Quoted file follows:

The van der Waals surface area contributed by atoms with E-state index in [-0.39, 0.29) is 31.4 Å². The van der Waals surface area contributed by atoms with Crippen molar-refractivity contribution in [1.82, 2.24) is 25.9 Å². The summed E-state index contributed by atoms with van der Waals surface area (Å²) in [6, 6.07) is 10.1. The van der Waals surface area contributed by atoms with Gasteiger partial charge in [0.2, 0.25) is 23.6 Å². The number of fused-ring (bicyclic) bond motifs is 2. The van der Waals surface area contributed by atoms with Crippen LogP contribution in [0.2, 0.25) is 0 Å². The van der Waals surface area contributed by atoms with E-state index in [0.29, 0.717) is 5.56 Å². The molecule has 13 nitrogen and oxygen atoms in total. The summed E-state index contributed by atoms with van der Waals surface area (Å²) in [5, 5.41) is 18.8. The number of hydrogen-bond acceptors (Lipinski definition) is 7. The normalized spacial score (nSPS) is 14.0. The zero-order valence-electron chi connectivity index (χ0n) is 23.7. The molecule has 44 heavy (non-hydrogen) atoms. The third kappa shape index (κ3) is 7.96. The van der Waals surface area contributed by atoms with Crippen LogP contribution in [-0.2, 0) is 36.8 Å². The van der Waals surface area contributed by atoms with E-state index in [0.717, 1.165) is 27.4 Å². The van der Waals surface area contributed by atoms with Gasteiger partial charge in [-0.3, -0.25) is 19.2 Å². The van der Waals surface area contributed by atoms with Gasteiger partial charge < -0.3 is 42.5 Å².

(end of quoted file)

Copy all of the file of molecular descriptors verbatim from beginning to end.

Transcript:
The van der Waals surface area contributed by atoms with E-state index in [-0.39, 0.29) is 31.4 Å². The van der Waals surface area contributed by atoms with Crippen molar-refractivity contribution in [1.82, 2.24) is 25.9 Å². The summed E-state index contributed by atoms with van der Waals surface area (Å²) in [6, 6.07) is 10.1. The van der Waals surface area contributed by atoms with Gasteiger partial charge in [0.2, 0.25) is 23.6 Å². The number of fused-ring (bicyclic) bond motifs is 2. The van der Waals surface area contributed by atoms with Crippen LogP contribution in [0.2, 0.25) is 0 Å². The van der Waals surface area contributed by atoms with E-state index in [0.29, 0.717) is 5.56 Å². The molecule has 13 nitrogen and oxygen atoms in total. The summed E-state index contributed by atoms with van der Waals surface area (Å²) in [5, 5.41) is 18.8. The number of hydrogen-bond acceptors (Lipinski definition) is 7. The normalized spacial score (nSPS) is 14.0. The zero-order valence-electron chi connectivity index (χ0n) is 23.7. The molecule has 44 heavy (non-hydrogen) atoms. The third kappa shape index (κ3) is 7.96. The van der Waals surface area contributed by atoms with Crippen LogP contribution in [-0.2, 0) is 36.8 Å². The van der Waals surface area contributed by atoms with E-state index in [0.717, 1.165) is 27.4 Å². The van der Waals surface area contributed by atoms with Gasteiger partial charge in [-0.3, -0.25) is 19.2 Å². The van der Waals surface area contributed by atoms with Gasteiger partial charge < -0.3 is 42.5 Å².